Saddle Shoes and Knuckle Sandwiches

This is a chapter from the new book I’m currently working on (feedback welcome):  

I was in kindergarten when I got into my first fight. For a week straight another boy had tormented me about my shoes. Looking back, he had a pretty good point. When my sneakers finally gave out I was forced to wear an abomination known as saddle shoes- black and white leather monstrosities that were frequently featured as part of cheerleading costumes.

I have no idea where the shoes came from. My mother is far from a vicious person so I’m sure she had no desire to humiliate me, but we were poor and I can only assume that she had no other options.

Perhaps some cheerleader got booted from the squad and threw them out her car window in protest and disgust. Maybe my mother found them in the yard and said a quick prayer of thanks that she had a perfectly good pair of shoes for her eldest to wear to school. If the shoes were an answer to prayer, God really cares nothing about fashion (which would help explain why evangelists always have such bad suits).

However, the boy who sat across from me on that bus in rural West Virginia obviously cared deeply about fashion. I picture him today as a pretentious shoe salesman at some high-end men’s clothing store, turning up his nose in derision when anyone asks if they carry saddle shoes.

But at that time I pictured him quite differently- bloody and crying beneath the fury of my justice. Every day as his jibes intensified-

‘Timmy’s wearing girly shoes. Are you wearing panties too?’

I planned and plotted. I fumed and formulated. I sulked and schemed. And one day I acted. I told another boy that I was going to fight the little fashionista and within minutes it was the talk of the school. I learned, at that moment, one of the foundational truths of the universe- a spectacle offering the possibility of violence or humiliation draws people quicker than rotting carrion attracts vultures.

To my horror and growing dread the carrion seekers flocked in a roiling mass at the far end of the playground by the time I was dismissed for recess. Sammy Spiffy Shoes stood at the center of the loose throng, looking serious and terrifying.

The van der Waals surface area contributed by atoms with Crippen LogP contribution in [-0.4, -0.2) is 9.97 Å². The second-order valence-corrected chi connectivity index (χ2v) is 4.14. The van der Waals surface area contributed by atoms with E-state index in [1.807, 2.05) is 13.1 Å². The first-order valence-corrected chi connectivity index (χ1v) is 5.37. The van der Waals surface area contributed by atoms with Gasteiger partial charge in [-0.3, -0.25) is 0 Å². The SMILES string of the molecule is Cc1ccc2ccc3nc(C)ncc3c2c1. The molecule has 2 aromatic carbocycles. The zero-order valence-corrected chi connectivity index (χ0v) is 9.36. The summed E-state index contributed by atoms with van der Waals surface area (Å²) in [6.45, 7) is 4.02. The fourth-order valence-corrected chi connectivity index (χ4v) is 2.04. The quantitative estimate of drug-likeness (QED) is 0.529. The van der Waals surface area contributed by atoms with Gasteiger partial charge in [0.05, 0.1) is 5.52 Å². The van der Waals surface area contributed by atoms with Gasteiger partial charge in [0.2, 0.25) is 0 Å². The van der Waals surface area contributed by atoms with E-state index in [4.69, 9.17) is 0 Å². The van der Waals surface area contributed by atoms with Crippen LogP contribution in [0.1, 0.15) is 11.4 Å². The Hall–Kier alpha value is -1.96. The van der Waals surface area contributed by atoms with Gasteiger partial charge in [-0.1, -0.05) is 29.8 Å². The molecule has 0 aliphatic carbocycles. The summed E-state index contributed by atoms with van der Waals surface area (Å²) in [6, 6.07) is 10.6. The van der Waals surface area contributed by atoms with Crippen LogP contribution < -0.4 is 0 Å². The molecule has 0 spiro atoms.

We stood several paces apart staring at each other, not really sure what to do next. Silence descended over the crowd. My mouth felt sticky and dry and my heart was racing. Suddenly someone yelled ‘fight.’ My opponent and I rushed at each other. And just like that it was over.

My next memory is sitting on the ground listening to the crowd recount my humiliation as they were shooed away. My head was tucked between my knees as I sat watching drops of my blood fall in a steady stream from my split nose and drip audibly into a growing emerald pool. And this is one of those things that my parents failed to prepare me for. You see I wasn’t allowed to watch TV and my opponent had obviously been weaned on Bruce Lee movies. If I had been better educated I might have known that it is inadvisable to charge an opponent who is in the midst of performing the dreaded flying crane kick.

It is easy for me to smile about it now, but at the time it was utterly humiliating. I was so soundly beaten that I became the footnote of an instant playground legend. History is written by the conquerors and good old Sammy’s stock rose dramatically that day, his feet firmly set on a path to shoe sales glory. My stock, on the other hand, plummeted in true Black Friday fashion. From some of the girls I received sympathy, which compounded my embarrassment. From other boys I got derision and the reputation as an easy mark. This fight had been my first, but it was hardly my last.